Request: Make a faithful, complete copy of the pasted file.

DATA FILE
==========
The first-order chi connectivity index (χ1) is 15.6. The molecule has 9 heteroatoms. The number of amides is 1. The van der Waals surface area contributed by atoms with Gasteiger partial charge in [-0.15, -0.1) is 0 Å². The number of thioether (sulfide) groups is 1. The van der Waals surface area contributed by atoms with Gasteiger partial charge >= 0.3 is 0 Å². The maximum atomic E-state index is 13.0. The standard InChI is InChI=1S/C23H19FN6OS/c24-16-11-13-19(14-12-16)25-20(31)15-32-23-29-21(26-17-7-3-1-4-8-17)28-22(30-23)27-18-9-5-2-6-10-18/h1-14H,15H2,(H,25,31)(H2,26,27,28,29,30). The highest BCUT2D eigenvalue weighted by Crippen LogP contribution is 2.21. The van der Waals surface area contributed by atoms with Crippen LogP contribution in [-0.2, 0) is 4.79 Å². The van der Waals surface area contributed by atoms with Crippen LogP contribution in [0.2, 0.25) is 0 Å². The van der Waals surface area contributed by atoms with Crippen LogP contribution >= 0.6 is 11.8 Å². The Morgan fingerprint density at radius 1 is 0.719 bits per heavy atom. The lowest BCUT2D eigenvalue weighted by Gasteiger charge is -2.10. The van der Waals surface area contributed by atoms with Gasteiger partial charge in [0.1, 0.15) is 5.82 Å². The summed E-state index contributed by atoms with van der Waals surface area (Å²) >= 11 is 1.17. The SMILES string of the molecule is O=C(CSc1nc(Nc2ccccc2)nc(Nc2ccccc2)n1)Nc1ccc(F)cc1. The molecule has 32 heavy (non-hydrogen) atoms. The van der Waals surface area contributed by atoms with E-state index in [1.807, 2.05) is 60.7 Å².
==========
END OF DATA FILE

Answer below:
The first-order chi connectivity index (χ1) is 15.6. The molecule has 9 heteroatoms. The number of amides is 1. The van der Waals surface area contributed by atoms with Gasteiger partial charge in [-0.15, -0.1) is 0 Å². The number of thioether (sulfide) groups is 1. The van der Waals surface area contributed by atoms with Gasteiger partial charge >= 0.3 is 0 Å². The maximum atomic E-state index is 13.0. The standard InChI is InChI=1S/C23H19FN6OS/c24-16-11-13-19(14-12-16)25-20(31)15-32-23-29-21(26-17-7-3-1-4-8-17)28-22(30-23)27-18-9-5-2-6-10-18/h1-14H,15H2,(H,25,31)(H2,26,27,28,29,30). The highest BCUT2D eigenvalue weighted by Crippen LogP contribution is 2.21. The van der Waals surface area contributed by atoms with Crippen LogP contribution in [-0.2, 0) is 4.79 Å². The van der Waals surface area contributed by atoms with Crippen LogP contribution in [0.2, 0.25) is 0 Å². The van der Waals surface area contributed by atoms with Crippen LogP contribution >= 0.6 is 11.8 Å². The Morgan fingerprint density at radius 1 is 0.719 bits per heavy atom. The lowest BCUT2D eigenvalue weighted by Gasteiger charge is -2.10. The van der Waals surface area contributed by atoms with Gasteiger partial charge in [0.1, 0.15) is 5.82 Å². The summed E-state index contributed by atoms with van der Waals surface area (Å²) >= 11 is 1.17. The SMILES string of the molecule is O=C(CSc1nc(Nc2ccccc2)nc(Nc2ccccc2)n1)Nc1ccc(F)cc1. The molecule has 32 heavy (non-hydrogen) atoms. The van der Waals surface area contributed by atoms with E-state index in [1.807, 2.05) is 60.7 Å².